I was talking with my aunt about difficulties sleeping, and I told her the honest truth: I didn’t know what was keeping me awake.
Then I told her about being scared about applying for grad school, and feeling irresponsible and adrift for quitting my job; I told her about the people I left behind, and about my chemistry teacher who lost her daughter and how we’d talked about my grandpa dying; I talked about finding out one of my former classmates had died, and how I felt like I had no control and was always behind and never caught up; I talked about my laptop dying, and not know how I would pay for school, and just plain old needing help with schoolwork; I don’t even know what all I talked about, but when I was done, she gave me a look and said,
“I can think of 10 different reasons why you can’t sleep, just from what you said.”
It would seem to me that if I’m not in any immediate danger, and all my basic needs of food and shelter are being met, and I am exhausted, then I should be able to sleep. I’m not preservating on any one thing; I am, as my aunt noted, “all over the place.” That, apparently, is part of the problem.
But there is a lot I didn’t tell her, too.
I didn’t tell her about how badly I’d like to start a family of my own.
I didn’t tell her about how my imagination is always caught by the idea of traveling the nation in a pop-up camper like a modern day gypsy.
I didn’t tell her about how I know that there will always be need, but what I want is to go where the need is greatest.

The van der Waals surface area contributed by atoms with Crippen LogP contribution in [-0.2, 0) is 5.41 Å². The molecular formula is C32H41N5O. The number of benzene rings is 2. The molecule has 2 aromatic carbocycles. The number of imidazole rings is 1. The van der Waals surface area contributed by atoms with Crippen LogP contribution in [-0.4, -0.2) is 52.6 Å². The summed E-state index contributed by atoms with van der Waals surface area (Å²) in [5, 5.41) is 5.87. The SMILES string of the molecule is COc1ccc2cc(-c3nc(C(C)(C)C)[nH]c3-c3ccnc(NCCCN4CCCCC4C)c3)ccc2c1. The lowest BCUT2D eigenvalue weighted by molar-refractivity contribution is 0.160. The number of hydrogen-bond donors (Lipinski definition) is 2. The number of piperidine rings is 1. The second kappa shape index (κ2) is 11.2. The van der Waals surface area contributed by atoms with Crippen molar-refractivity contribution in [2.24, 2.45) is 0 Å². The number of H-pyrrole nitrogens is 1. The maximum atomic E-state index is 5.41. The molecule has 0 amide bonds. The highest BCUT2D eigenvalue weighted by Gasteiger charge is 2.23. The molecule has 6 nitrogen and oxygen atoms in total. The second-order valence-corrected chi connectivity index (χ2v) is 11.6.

I didn’t tell her about how I didn’t want a just-so life, neat and square.
I didn’t tell her about wanting to be a published author–not for the fame of it, but just to know that what I wrote resonated across human souls.
I didn’t tell her my dreams, and I didn’t tell her how hard it can sometimes feel to hold a world full of wonder inside of you while you dutifully plod along. One foot in front of the other, one assignment after the next. Insisting to yourself that you are going somewhere, but doing it so slowly you’re not quite sure if you really are moving at all, or will ever arrive anywhere.
I keep waiting for permission to just have fun.
I don’t mean, “have fun “drunk-on-somebody’s couch” have fun. I mean, “letting-the-dreams-come-out-of-you” have fun. It’s still work; but it’s so much more full of life–not a reflection of duty, but a reflection of the self you were created to be.
Am I supposed to settle for less than that? Accept that dreams are dreams for a reason–they don’t find their way to waking hours? And if I’m not supposed to settle for less than that visions imbedded in my mind, how do I exchange one for the other? A person still needs to eat, and eating needs money, and money needs a job, and once you’re in a job, how do you dream? And what do you do with the fear and the mourning that your dreams may never be more than dreams?